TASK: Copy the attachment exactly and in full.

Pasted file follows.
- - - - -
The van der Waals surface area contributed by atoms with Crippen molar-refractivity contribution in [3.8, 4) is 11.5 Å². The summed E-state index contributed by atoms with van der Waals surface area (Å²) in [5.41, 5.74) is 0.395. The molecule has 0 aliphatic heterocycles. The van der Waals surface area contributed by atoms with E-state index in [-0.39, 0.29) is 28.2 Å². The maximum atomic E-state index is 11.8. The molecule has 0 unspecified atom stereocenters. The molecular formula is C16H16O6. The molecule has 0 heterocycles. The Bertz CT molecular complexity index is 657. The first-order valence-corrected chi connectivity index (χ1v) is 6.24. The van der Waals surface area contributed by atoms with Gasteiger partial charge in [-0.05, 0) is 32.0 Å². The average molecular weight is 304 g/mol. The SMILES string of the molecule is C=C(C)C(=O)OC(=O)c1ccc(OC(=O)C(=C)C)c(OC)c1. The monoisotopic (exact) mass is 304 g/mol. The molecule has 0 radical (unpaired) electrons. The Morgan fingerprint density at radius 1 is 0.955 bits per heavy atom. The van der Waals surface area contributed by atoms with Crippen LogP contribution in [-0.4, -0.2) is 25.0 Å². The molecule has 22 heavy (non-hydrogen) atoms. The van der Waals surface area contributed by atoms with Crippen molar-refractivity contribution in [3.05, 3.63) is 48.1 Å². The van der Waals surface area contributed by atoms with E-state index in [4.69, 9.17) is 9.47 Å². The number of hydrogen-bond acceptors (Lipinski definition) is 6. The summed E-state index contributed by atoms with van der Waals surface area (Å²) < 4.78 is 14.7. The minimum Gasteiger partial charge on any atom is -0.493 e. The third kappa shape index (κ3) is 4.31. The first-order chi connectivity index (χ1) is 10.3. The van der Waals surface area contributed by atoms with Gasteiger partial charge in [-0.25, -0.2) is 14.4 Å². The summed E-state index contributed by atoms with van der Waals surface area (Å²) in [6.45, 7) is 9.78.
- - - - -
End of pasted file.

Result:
The van der Waals surface area contributed by atoms with Crippen molar-refractivity contribution in [3.8, 4) is 11.5 Å². The summed E-state index contributed by atoms with van der Waals surface area (Å²) in [5.41, 5.74) is 0.395. The molecule has 0 aliphatic heterocycles. The van der Waals surface area contributed by atoms with E-state index in [-0.39, 0.29) is 28.2 Å². The maximum atomic E-state index is 11.8. The molecule has 0 unspecified atom stereocenters. The molecular formula is C16H16O6. The molecule has 0 heterocycles. The Bertz CT molecular complexity index is 657. The first-order valence-corrected chi connectivity index (χ1v) is 6.24. The van der Waals surface area contributed by atoms with Gasteiger partial charge in [-0.05, 0) is 32.0 Å². The average molecular weight is 304 g/mol. The SMILES string of the molecule is C=C(C)C(=O)OC(=O)c1ccc(OC(=O)C(=C)C)c(OC)c1. The monoisotopic (exact) mass is 304 g/mol. The molecule has 0 radical (unpaired) electrons. The Morgan fingerprint density at radius 1 is 0.955 bits per heavy atom. The van der Waals surface area contributed by atoms with Crippen LogP contribution in [-0.4, -0.2) is 25.0 Å². The molecule has 22 heavy (non-hydrogen) atoms. The van der Waals surface area contributed by atoms with Crippen molar-refractivity contribution in [3.05, 3.63) is 48.1 Å². The van der Waals surface area contributed by atoms with E-state index in [4.69, 9.17) is 9.47 Å². The number of hydrogen-bond acceptors (Lipinski definition) is 6. The summed E-state index contributed by atoms with van der Waals surface area (Å²) < 4.78 is 14.7. The minimum Gasteiger partial charge on any atom is -0.493 e. The third kappa shape index (κ3) is 4.31. The first-order chi connectivity index (χ1) is 10.3. The van der Waals surface area contributed by atoms with Gasteiger partial charge in [-0.25, -0.2) is 14.4 Å². The summed E-state index contributed by atoms with van der Waals surface area (Å²) in [6.45, 7) is 9.78.